My tester was a 2014 Cadillac XTS Vsport Platinum that featured the option of a rear seat entertainment system.  The total MSRP for the vehicle I drove for a week came to a whopping $71,615.  In case you're keeping score, about the same price you'd pay for a base Audi S6, which is about as powerful as the Vsport and almost the same size.  It's also close to the same amount of cash that you'd fork over for the Lexus LS flagship sedan.  In other words, Cadillac has set the bar very high for XTS Vsport Platinum from a pricing perspective.


2014 Cadillac XTS Vsport Review: Design

  • The 2014 Cadillac XTS Vsport gains a more athletic exterior presentation compared to the base sedan.
  • Larger rims and a different grille mark the biggest differences.

The 2014 Cadillac XTS Vsport doesn't deviate too far from the big car styling playbook already established by GM's shared full-size Epsilon II platform.  More bulbous than its  Buick LaCrosse cousin, the XTS Vsport does streamline things a bit up front through the addition of a sportier grille.  20-inch rims also do a better job of filling up the sedan's tall arches.  I like the XTS a lot from certain angles, particularly in profile and when seen at front three-quarter.  From the rear, things are a little less graceful, as the short deck and quick slope of its back window give it a somewhat abrupt character.  One thing that Cadillac has definitely managed to accomplish with the XTS is to give it an imposing personality: when it's parked, you notice it, and when it's sidling up alongside you in traffic, it comes across as sufficiently stately and not overly flashy.  Think 'ostentatious light' and you'll get the idea.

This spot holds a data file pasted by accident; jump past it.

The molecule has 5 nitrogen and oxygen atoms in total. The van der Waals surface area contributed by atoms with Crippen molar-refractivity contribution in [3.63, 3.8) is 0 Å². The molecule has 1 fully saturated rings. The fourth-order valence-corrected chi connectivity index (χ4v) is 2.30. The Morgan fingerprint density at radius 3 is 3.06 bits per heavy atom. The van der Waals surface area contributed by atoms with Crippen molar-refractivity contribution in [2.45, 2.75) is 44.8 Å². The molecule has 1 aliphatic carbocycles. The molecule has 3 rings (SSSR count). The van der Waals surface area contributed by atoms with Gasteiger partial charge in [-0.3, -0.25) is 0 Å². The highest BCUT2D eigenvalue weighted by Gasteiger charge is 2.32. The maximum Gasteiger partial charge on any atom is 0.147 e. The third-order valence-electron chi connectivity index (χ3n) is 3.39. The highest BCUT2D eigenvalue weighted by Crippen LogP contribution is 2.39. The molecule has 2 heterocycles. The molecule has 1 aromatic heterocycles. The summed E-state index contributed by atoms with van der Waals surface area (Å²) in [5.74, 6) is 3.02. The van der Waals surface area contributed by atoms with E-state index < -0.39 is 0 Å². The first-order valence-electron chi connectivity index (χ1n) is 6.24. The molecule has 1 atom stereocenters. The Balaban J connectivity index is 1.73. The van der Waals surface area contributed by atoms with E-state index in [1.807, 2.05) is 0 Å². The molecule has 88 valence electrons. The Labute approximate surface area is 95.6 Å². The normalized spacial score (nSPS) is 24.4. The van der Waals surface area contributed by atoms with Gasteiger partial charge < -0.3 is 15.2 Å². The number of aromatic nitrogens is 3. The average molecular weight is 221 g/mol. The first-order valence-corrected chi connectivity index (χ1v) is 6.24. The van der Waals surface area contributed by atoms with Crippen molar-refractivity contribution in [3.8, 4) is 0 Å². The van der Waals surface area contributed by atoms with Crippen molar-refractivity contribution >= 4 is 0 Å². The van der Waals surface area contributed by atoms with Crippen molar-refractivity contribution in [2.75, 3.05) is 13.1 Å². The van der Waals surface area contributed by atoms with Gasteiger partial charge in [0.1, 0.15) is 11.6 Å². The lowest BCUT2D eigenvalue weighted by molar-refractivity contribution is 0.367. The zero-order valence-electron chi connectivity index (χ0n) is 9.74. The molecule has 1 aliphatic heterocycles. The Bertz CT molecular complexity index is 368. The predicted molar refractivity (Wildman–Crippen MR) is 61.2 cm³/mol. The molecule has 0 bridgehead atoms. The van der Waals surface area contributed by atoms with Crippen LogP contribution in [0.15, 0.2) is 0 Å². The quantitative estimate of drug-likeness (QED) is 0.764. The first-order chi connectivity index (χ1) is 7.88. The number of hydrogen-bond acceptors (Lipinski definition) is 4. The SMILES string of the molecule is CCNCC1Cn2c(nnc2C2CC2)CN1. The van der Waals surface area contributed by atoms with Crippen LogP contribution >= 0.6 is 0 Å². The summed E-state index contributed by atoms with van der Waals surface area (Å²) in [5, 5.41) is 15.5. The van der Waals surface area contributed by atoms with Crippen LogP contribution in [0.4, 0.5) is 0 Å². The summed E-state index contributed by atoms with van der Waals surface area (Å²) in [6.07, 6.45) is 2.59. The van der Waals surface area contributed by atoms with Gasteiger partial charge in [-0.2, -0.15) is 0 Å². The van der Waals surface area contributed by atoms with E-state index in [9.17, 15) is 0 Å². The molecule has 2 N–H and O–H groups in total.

The wide-open nature of the Cadillac XTS Vsport's cabin imparts the sensation that you have stumbled into a much larger automobile.  The dashboard and center stack will be familiar to anyone who's piloted either the XTS or the CTS, as the CUE interface figures prominently, and a configurable LCD dash cluster adds color to the real estate directly in front of the driver.  Leather is everywhere inside the XTS Vsport, complimented by wood trim on the console and steering wheel.  I was discouraged that I could catch my finger on the wheel's laminated wood appliqué, which wasn't properly seated.  This isn't up to the standards of a $70,000 automobile, and planted the seed of doubt inside my brain about how well the rest of the interior would hold up over the course of ownership.